The Plinth in the Rain

As I’m writing this it’s raining. Actually, it’s pouring. And the poor guy who is just being lifted onto the 4th Plinth in Trafalgar Square is going to get very wet (although, to be fair, he’s brought an umbrella with him).
To anyone not familiar with this extraordinary happening (I’m not sure what other word to use) should either head down to Traflagar Square or – given the weather! – log onto:

It says a great deal about the British sense of self-awareness and openness.  This is an open, public, space which is being celebrated as a piece of art – or:  a piece of art being celebrated as a public, open space.  People, Londoners, whoever they are, are ferried onto the Plinth – prized for major pieces of public art.  (The other three plinths have statues of major military figures.)  A willingness to perform in front of crowds (not today, obviously), to be pilloried, laughed at, or just gawped-at.  A diversity and openness which is not forced or false.  Like the childish innocence of dancing or drawing without any concern of one’s audience.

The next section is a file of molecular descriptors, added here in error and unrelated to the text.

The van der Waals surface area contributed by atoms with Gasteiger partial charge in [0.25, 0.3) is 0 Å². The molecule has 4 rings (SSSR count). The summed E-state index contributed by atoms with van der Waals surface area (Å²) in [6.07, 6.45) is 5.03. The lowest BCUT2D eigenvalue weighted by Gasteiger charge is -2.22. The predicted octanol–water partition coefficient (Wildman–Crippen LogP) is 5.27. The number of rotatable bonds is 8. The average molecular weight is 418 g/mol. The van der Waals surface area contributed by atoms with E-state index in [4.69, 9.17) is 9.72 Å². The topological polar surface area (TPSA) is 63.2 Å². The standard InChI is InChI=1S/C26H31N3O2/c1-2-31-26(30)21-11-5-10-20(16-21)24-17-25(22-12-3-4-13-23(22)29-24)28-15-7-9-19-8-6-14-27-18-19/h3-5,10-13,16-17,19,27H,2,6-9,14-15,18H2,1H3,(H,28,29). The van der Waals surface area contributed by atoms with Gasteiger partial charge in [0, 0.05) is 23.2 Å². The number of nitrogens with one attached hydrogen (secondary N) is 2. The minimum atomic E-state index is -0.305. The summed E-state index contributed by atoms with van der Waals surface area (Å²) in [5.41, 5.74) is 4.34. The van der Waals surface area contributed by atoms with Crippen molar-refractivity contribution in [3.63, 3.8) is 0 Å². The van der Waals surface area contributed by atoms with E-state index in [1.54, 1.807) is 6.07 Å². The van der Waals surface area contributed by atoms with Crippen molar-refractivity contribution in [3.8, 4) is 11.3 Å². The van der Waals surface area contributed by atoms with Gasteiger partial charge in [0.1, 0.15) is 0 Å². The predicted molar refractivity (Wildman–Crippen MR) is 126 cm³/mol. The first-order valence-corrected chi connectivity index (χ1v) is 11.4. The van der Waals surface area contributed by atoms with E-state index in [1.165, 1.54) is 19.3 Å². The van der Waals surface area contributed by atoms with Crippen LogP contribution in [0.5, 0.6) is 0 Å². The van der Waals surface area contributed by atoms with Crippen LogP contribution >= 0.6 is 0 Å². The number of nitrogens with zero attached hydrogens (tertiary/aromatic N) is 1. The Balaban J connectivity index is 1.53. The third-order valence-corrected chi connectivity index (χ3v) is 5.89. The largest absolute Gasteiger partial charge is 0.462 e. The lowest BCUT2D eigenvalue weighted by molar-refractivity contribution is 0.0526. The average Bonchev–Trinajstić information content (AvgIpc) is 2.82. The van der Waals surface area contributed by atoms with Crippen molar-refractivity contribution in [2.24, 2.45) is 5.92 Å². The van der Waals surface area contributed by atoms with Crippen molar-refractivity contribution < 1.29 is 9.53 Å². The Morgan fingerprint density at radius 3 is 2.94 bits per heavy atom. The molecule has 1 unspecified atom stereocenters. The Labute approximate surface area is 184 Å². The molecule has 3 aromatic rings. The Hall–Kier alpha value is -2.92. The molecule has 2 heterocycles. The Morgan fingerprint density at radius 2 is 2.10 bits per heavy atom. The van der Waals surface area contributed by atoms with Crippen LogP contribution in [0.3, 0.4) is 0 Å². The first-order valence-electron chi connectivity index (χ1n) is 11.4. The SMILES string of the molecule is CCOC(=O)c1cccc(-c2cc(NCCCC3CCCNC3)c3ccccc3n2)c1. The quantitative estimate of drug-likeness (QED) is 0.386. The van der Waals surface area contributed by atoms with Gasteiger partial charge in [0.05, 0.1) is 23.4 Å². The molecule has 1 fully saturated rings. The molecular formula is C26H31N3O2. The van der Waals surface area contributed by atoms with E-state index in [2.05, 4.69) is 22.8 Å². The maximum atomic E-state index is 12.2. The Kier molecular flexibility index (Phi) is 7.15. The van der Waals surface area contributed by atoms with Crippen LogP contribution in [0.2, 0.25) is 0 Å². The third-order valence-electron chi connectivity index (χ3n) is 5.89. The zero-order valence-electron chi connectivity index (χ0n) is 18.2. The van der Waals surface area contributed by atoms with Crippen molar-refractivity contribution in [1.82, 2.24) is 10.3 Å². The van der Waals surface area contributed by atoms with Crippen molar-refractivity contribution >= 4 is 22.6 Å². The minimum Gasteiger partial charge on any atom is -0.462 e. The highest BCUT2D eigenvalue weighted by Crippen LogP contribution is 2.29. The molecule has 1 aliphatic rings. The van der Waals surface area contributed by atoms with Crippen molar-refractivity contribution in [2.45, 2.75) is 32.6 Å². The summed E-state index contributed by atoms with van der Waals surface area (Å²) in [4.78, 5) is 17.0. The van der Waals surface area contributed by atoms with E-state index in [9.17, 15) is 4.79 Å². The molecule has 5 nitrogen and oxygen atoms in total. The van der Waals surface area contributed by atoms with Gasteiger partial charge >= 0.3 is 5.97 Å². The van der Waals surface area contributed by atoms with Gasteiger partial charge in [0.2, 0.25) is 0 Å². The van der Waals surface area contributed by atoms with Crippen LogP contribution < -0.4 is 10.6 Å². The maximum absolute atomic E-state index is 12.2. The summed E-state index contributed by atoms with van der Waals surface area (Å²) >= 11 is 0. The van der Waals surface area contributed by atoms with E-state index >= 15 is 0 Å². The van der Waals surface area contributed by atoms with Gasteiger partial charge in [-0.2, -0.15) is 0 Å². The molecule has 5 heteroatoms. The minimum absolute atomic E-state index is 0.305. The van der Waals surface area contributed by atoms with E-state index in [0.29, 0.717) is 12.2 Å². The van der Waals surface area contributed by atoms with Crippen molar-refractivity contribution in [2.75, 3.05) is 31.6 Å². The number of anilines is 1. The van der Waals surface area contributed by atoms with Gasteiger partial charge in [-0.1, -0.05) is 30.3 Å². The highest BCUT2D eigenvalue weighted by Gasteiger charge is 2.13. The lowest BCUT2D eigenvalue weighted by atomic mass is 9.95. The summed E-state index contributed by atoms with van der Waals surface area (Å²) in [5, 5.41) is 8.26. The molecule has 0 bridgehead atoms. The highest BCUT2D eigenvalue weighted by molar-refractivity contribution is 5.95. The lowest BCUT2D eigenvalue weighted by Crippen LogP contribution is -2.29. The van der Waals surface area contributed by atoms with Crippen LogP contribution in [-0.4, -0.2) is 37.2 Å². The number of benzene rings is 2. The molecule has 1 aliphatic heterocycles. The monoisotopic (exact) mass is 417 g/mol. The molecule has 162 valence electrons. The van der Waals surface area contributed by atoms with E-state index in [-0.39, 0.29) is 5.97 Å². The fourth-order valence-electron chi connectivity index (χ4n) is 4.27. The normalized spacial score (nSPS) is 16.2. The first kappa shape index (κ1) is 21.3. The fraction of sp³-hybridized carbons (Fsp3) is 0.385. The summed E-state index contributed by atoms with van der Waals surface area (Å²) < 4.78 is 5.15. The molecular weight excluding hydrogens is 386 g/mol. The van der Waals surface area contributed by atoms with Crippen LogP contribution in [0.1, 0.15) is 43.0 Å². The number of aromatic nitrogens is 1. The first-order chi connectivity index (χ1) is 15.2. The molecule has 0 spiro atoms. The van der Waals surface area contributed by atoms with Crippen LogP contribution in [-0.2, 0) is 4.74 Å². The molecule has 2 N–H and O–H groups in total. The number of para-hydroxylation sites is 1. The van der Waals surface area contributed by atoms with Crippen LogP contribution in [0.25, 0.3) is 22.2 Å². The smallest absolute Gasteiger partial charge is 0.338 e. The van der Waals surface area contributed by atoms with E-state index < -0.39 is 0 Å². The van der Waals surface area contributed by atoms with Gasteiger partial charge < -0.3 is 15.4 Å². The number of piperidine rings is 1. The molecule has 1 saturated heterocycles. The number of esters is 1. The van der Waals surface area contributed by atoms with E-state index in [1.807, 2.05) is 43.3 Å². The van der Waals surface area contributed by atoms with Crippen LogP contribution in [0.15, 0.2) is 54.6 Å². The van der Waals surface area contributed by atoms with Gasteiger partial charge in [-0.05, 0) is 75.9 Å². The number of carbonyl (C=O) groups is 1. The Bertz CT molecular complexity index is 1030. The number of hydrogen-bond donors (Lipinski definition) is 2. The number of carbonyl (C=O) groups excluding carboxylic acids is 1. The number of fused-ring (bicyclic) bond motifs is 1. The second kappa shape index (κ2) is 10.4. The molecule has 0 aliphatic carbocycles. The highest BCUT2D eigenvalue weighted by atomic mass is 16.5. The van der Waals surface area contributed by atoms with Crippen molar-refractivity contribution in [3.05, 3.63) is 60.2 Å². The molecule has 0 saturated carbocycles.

It’s difficult to think of a more conventional cultural equivalent or offering.

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